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Surg Endosc. 2013 Apr;27(4):1422-7. doi: 10.1007/s00464-012-2583-y. Epub 2012 Oct 24.

Ex vivo comparative study using the Endolifter® as a traction device for enhancing submucosal visualization during endoscopic submucosal dissection.

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1
Department of Surgery, Prince of Wales Hospital, Chinese University of Hong Kong, Hong Kong SAR, China. anthonyteoh@surgery.cuhk.edu.hk

Abstract

BACKGROUND:

Endoscopic submucosal dissection (ESD) is a technically demanding procedure, and exposure of the submucosa depends on the action of gravity and submucosal injection. The aim of the study was to investigate the effectiveness of the Endolifter(®) as a traction device for enhancing submucosal visualization during ESD.

METHODS:

This was a prospective ex vivo comparative study conducted between September 2010 and March 2011 in the Prince of Wales Hospital. Consecutive ESDs were performed by four experienced endoscopists in an ex vivo ESD model with or without the Endolifter(®). The Endolifter(®) allows simultaneous grasping, retracting and lifting of the mucosa during ESD, resulting in exposure of the submucosa. Each of the procedures were recorded and reviewed later by two independent assessors. The outcome measures included the proportion of time that the submucosa was visualized during the procedures (SM ratio), procedural times, perforation rates, amount of submucosal injections, and the difficulty of the procedure.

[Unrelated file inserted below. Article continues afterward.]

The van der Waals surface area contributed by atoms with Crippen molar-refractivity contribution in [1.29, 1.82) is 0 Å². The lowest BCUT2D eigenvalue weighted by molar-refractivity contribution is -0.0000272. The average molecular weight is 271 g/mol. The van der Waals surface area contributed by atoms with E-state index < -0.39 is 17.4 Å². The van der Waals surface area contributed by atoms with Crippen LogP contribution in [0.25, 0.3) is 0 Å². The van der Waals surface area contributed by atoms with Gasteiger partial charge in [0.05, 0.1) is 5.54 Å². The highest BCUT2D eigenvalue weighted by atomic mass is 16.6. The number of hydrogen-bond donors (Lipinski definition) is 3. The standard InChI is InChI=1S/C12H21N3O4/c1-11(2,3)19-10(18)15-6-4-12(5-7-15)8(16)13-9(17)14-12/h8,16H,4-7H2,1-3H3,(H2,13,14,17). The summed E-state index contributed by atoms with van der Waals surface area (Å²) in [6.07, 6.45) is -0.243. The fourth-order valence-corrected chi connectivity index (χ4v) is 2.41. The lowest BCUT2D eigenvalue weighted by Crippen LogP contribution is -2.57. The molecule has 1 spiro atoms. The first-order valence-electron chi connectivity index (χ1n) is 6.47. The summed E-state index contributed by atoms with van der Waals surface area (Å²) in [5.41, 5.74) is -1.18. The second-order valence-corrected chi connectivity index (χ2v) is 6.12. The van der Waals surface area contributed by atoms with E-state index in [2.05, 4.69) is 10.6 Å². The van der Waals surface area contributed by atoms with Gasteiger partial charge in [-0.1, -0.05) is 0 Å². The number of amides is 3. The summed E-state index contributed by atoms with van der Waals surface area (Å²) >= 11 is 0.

RESULTS:

Forty-eight gastric ESD procedures were performed on the model. The SM ratio was higher in the Endolifter(®) group (P = 0.007), particularly for lesions located at the antrum (P < 0.001). The time required for submucosal dissection and the total procedural time were also less in the Endolifter(®) group. The endoscopists rated the ESD procedures in the Endolifter(®) group as less difficult (P = 0.033).

CONCLUSIONS:

The Endolifter(®) improved submucosal visualization during gastric ESD and reduces the difficulty of performing the procedures. The device may improve the ease of performing ESD in low-volume centers or large mucosal lesions.

PMID:
23093235
DOI:
10.1007/s00464-012-2583-y
[Indexed for MEDLINE]
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